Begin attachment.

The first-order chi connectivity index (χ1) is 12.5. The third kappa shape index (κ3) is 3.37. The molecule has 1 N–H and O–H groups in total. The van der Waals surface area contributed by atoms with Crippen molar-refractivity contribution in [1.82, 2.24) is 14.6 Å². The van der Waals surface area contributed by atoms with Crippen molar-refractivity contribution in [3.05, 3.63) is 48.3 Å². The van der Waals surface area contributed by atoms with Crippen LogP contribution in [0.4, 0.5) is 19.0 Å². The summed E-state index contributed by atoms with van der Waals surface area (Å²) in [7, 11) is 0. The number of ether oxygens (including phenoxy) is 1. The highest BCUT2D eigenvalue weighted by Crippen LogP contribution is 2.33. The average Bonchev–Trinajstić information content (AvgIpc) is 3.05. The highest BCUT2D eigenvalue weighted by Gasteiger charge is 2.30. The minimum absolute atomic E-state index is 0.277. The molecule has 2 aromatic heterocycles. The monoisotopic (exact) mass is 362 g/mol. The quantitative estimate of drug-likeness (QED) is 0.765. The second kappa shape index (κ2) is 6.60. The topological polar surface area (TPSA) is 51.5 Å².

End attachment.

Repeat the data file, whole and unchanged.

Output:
The first-order chi connectivity index (χ1) is 12.5. The third kappa shape index (κ3) is 3.37. The molecule has 1 N–H and O–H groups in total. The van der Waals surface area contributed by atoms with Crippen molar-refractivity contribution in [1.82, 2.24) is 14.6 Å². The van der Waals surface area contributed by atoms with Crippen molar-refractivity contribution in [3.05, 3.63) is 48.3 Å². The van der Waals surface area contributed by atoms with Crippen LogP contribution in [0.4, 0.5) is 19.0 Å². The summed E-state index contributed by atoms with van der Waals surface area (Å²) in [7, 11) is 0. The number of ether oxygens (including phenoxy) is 1. The highest BCUT2D eigenvalue weighted by Crippen LogP contribution is 2.33. The average Bonchev–Trinajstić information content (AvgIpc) is 3.05. The highest BCUT2D eigenvalue weighted by Gasteiger charge is 2.30. The minimum absolute atomic E-state index is 0.277. The molecule has 2 aromatic heterocycles. The monoisotopic (exact) mass is 362 g/mol. The quantitative estimate of drug-likeness (QED) is 0.765. The second kappa shape index (κ2) is 6.60. The topological polar surface area (TPSA) is 51.5 Å².